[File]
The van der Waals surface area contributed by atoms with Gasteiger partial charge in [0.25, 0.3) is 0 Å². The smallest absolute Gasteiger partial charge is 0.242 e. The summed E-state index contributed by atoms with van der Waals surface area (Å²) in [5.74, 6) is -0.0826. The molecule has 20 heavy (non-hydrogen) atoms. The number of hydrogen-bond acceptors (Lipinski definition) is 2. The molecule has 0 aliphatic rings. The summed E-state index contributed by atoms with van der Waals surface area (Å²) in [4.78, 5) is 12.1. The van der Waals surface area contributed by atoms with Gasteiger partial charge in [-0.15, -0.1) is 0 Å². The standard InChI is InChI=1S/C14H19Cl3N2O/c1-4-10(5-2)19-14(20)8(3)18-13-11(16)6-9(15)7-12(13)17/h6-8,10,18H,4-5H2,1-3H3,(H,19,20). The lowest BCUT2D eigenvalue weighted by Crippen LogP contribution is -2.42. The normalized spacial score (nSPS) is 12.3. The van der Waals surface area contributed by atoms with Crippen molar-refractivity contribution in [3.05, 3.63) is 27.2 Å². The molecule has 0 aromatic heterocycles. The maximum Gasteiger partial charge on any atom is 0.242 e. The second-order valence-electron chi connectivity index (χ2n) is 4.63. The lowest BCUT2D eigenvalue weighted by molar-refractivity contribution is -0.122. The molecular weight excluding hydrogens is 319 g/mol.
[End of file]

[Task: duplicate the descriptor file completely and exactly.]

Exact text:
The van der Waals surface area contributed by atoms with Gasteiger partial charge in [0.25, 0.3) is 0 Å². The smallest absolute Gasteiger partial charge is 0.242 e. The summed E-state index contributed by atoms with van der Waals surface area (Å²) in [5.74, 6) is -0.0826. The molecule has 20 heavy (non-hydrogen) atoms. The number of hydrogen-bond acceptors (Lipinski definition) is 2. The molecule has 0 aliphatic rings. The summed E-state index contributed by atoms with van der Waals surface area (Å²) in [4.78, 5) is 12.1. The van der Waals surface area contributed by atoms with Gasteiger partial charge in [-0.15, -0.1) is 0 Å². The standard InChI is InChI=1S/C14H19Cl3N2O/c1-4-10(5-2)19-14(20)8(3)18-13-11(16)6-9(15)7-12(13)17/h6-8,10,18H,4-5H2,1-3H3,(H,19,20). The lowest BCUT2D eigenvalue weighted by Crippen LogP contribution is -2.42. The normalized spacial score (nSPS) is 12.3. The van der Waals surface area contributed by atoms with Crippen molar-refractivity contribution in [3.05, 3.63) is 27.2 Å². The molecule has 0 aromatic heterocycles. The maximum Gasteiger partial charge on any atom is 0.242 e. The second-order valence-electron chi connectivity index (χ2n) is 4.63. The lowest BCUT2D eigenvalue weighted by molar-refractivity contribution is -0.122. The molecular weight excluding hydrogens is 319 g/mol.